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Pneumonia prevented Ryan Reynolds, who plays a schizophrenic murderer in “The Voices,” from attending the cocktail party Sunday evening for the film at the Grey Goose Blue Door on Main Street in Park City, Utah. But that didn’t stop his costar Anna Kendrick, coming off three of her movies premiering on the same day at the Sundance Film Festival, and director Marjane Satrapi, new to the Sundance circuit, from showing up.
Compared to Cannes, where Satrapi’s animated effort “Persepolis” was rewarded with the Jury Prize in 2007, she was finding Sundance more relaxed. “All the independent filmmakers are here, and I’m so happy to be here,” gushed Satrapi, proceeding to scan the room with a video recorder to document the festivities. “Persepolis” is based on Satrapi’s autobiographical graphic novel, and “The Voices,” written by Michael R. Perry, is the first movie of Satrapi’s in which she doesn’t take part in the writing. “I got sent the script, and I really loved it, so I really wanted to do it. From the second you want to do something badly, you should do it,” said Satrapi. “The script was funny. It was sad. It was intelligent. It had all the qualities I look for.”
Kendrick’s other two films at Sundance — “Happy Christmas,” a dramedy from mumblecore king Joe Swanberg, and “Life After Beth,” a zombie comedy — are in keeping with her eclectic choice in projects since she earned an Oscar nomination four years ago for her plucky turn in “Up in the Air.”
“[‘The Voices’] was very specific,” the actress said. “Marjane has a very, very specific idea about what each frame will look like, what the scene will feel like, what the music might be.”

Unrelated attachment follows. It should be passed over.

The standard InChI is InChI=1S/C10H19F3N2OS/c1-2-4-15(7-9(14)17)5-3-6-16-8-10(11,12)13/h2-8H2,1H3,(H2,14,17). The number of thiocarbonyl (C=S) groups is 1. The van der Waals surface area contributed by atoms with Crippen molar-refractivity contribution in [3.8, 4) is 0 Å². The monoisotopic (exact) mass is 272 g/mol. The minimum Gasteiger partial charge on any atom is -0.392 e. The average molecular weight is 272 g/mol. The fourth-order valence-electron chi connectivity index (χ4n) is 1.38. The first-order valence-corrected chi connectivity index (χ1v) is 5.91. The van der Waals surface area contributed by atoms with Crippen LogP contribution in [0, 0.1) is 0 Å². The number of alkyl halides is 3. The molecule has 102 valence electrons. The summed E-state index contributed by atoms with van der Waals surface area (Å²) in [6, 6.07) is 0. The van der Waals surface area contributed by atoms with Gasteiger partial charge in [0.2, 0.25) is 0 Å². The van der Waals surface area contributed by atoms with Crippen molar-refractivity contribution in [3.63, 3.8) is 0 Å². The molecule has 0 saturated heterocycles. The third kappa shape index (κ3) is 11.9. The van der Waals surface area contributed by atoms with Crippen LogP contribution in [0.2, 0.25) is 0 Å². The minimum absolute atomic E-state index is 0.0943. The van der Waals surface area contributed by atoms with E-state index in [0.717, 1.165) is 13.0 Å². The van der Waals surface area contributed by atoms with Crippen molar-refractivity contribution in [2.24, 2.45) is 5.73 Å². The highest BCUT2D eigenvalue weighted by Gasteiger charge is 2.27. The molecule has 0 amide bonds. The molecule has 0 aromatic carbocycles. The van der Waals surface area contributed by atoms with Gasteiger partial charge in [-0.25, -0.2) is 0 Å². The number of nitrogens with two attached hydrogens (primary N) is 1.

“Christmas,” on the other hand, wasn’t even scripted.
“We had an outline, but no dialogue, no script, no idea what the finished film was going to be like,” Kendrick said. “[Both films] are equally exciting.”
Minutes after the party at the Blue Door for “The Voices” wound down at 9:30 p.m., Kendrick arrived at 501 on Main to join the cast and crew of “Happy Christmas” for The Next Generation Filmmaker Dinner Series. She quickly posed for photographs with Mark Webber and Swanberg, who does triple duty on the movie as its writer, director and Kendrick’s on-screen brother. Webber called the movie “an anti-Christmas film in a way, at least a traditional one.” He elaborated, “It’s this beautiful, really small, intimate look at a family and family life set around Christmas. It’s very real and natural.”
Also present to promote the movie was Melanie Lynskey, who plays Swanberg’s wife and Kendrick’s sister-in-law in “Happy Christmas.” Lynskey took a break from the business at hand to gamely dance upstairs with Alison Pill and Jason Ritter. Kendrick followed along and kept the dance party going. Amid the merriment, Swanberg emphasized “Happy Christmas,” which was picked up for distribution by Magnolia Pictures and Paramount Pictures earlier in the week, covers serious ground. “I hope that it sparks conversations between men and women about the relationship between work and child care, and I hope it gets people talking about fairness and expectations for women when they have children,” he said.